Designing service
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Designing  service
One of the misunderstandings of these days is that a designer has an artist or artisan background. In that approach designers are idea generators, visualizers and prototypers.   That is not our point of view. Our adagium comes from the management writer Herbert Simon, who stated that "Everyone designs who devises courses of action  aimed at changing existing into preferred ones".  As stated by others, this version of design tends to abstraction and general expertise.   The focus of this blog is service and services. In our world  service is exchanged for service. All firms are service firms; all markets are centered on the exchange of service, and all economies and societies are service based. And just even government and other institutions are always exchanging services for services. But be sure, in this era of change there is a heavy focus also on concept generation, visualization and digital concept and prototypes.   Interested in designing services? In case you are interested to follow,  just do it. You can follow this me on Facebook, Pinterest, Twitter and my blog via email and RSS. It is up to you! In case you are interested to connect on linkedin, please feel free to do so.
Curated by Fred Zimny
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Rescooped by Fred Zimny from Integrated Brand Communications
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Measure What Matters Most: A Marketer's Guide – Think with Google

Measure What Matters Most: A Marketer's Guide – Think with Google | Designing  service | Scoop.it

To make sense of today's complex customer journey, better measurement is critical. In this guide, we'll look at the four tenets of measurement-focused marketing: choosing the right metrics, focusing on your best customers, valuing the customer's whole journey to purchase and proving impact. Used collectively, these tenets can improve campaign success.


It’s no secret that it takes many marketing touchpoints to connect with a customer, find a quality lead or make a sale. But how do you know the right message to deliver at each point in that journey? How do you ensure that your investments are working and that you’re not wasting money and resources—or worse, alienating your customers?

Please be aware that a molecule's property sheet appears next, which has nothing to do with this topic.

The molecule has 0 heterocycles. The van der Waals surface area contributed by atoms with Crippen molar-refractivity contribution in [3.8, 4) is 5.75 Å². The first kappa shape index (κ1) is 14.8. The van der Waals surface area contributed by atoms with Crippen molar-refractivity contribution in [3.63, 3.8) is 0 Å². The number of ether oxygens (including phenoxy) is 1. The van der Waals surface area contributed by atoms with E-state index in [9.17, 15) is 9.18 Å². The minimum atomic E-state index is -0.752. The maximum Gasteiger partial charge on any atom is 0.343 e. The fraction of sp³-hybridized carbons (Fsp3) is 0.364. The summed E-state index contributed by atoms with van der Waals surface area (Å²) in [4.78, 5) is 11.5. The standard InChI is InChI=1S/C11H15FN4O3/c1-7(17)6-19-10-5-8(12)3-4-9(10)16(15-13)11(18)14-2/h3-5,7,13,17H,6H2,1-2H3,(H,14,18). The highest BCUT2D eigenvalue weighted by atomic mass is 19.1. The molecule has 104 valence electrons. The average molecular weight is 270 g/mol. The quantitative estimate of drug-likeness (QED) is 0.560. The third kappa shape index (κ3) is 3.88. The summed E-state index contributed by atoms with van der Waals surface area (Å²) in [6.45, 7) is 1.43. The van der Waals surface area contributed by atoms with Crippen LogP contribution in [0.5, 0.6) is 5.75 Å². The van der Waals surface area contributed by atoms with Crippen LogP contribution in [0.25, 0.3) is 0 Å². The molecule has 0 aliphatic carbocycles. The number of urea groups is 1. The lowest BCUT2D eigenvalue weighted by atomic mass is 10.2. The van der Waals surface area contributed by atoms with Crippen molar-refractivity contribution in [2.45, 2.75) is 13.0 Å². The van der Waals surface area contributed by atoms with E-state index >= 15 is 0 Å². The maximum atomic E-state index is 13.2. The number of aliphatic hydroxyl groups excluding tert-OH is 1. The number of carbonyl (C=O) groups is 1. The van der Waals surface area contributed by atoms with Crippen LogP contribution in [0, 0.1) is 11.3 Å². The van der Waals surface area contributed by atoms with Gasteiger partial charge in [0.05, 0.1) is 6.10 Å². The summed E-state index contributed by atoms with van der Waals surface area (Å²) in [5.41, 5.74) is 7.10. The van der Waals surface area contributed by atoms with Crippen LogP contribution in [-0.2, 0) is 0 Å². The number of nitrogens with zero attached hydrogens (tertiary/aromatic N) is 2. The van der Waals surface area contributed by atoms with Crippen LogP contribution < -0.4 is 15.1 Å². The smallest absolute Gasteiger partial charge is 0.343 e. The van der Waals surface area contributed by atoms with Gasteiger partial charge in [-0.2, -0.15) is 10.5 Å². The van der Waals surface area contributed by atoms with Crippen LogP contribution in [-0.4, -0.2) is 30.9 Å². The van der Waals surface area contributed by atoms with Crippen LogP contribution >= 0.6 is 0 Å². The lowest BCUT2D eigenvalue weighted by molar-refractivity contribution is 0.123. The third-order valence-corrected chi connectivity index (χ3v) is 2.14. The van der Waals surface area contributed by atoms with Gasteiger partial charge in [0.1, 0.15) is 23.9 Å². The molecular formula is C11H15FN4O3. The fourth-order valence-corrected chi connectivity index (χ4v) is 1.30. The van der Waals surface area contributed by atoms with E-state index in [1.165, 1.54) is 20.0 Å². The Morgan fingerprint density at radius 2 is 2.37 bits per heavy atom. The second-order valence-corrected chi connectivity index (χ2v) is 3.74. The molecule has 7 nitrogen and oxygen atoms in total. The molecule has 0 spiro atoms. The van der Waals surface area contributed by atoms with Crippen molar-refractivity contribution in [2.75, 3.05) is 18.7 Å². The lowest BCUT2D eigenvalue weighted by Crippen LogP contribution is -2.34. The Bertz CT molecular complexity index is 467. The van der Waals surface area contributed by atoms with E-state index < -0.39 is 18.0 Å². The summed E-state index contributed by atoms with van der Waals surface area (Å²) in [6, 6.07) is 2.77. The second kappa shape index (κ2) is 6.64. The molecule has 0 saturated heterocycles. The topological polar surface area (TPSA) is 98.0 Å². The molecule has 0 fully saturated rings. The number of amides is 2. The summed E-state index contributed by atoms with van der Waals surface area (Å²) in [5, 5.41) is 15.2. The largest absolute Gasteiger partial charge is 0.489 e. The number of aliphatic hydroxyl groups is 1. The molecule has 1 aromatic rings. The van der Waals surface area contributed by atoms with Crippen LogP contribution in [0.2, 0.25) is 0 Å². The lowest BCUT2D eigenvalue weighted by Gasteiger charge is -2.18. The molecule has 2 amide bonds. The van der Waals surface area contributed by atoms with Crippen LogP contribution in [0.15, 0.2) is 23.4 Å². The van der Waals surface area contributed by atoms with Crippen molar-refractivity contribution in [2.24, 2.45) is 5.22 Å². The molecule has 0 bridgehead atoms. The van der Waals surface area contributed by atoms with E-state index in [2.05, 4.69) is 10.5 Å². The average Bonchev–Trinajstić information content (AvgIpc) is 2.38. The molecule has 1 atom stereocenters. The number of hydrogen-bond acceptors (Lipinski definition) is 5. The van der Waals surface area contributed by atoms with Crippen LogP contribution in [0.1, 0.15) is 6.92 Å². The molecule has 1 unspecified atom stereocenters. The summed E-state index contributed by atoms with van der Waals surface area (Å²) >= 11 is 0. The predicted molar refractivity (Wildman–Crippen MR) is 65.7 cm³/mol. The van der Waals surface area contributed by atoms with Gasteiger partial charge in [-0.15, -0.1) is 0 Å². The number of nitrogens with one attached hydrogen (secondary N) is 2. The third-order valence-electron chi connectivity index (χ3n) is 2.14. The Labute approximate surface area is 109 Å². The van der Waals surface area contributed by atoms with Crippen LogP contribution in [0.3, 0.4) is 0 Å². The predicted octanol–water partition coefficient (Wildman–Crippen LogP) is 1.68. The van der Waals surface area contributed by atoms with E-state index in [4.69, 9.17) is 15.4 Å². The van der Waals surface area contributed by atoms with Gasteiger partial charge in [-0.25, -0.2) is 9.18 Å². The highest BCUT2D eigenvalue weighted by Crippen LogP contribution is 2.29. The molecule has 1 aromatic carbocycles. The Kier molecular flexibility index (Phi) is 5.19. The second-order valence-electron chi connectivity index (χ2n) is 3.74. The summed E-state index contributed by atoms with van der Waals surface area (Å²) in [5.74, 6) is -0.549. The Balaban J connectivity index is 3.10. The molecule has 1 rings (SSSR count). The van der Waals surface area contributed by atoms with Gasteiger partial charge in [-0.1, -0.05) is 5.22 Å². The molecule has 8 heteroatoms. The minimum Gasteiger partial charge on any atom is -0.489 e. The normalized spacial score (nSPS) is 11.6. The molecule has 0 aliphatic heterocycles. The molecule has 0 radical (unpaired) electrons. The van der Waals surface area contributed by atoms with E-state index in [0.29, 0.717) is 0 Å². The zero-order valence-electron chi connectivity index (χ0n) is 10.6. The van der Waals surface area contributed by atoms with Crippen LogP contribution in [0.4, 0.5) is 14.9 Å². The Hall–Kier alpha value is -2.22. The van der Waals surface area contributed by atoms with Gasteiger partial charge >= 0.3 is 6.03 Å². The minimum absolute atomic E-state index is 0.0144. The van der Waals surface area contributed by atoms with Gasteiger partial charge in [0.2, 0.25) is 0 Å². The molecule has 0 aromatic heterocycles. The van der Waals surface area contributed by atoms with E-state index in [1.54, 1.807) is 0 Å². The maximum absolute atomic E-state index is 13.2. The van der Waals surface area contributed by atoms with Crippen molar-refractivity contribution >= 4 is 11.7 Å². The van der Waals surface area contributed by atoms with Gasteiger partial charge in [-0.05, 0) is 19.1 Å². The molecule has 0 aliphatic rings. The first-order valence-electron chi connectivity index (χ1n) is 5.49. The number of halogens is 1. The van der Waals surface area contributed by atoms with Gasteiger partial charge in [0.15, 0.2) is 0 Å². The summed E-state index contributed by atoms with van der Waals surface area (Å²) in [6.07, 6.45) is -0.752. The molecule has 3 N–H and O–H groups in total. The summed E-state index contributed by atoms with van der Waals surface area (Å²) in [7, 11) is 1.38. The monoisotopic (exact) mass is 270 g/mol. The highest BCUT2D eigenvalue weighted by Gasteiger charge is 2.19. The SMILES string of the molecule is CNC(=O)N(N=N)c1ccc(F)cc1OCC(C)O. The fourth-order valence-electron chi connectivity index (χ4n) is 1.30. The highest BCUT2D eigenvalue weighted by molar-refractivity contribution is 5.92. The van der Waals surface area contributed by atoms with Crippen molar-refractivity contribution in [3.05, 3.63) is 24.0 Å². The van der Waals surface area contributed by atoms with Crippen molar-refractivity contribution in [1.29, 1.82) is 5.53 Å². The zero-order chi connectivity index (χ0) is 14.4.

Better measurement is the answer. It’s the key to understanding and making the most of these interconnected touchpoints, but it's not always top of mind when building marketing campaigns. Lay your measurement foundation first—before you dive into the creative work—and you can achieve more with marketing.


Via Russ Merz, Ph.D.
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Russ Merz, Ph.D.'s curator insight, November 20, 2014 9:43 AM

Here is a very useful guide that lays out the four tenets of a measurement-based approach to #digital marketing.

Rescooped by Fred Zimny from Consumer Behavior in Digital Environments
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Digital Marketing Strategies by Customer Journey / Buying Cycle - Fourth Source

Digital Marketing Strategies by Customer Journey / Buying Cycle - Fourth Source | Designing  service | Scoop.it

How to define your goals and tailor your strategy to the customer journey or buying cycle.

 

If you are looking to cover multiple channels when promoting your business, it is useful to look at the customer journey or buying cycle when defining the channels, platforms and metrics that you will use to manage your campaigns.

 

In order to measure the success within any of these areas it is imperative that you set relevant and impactful goals. In order to do this you need to understand each of the channel’s benefits, strengths and weaknesses.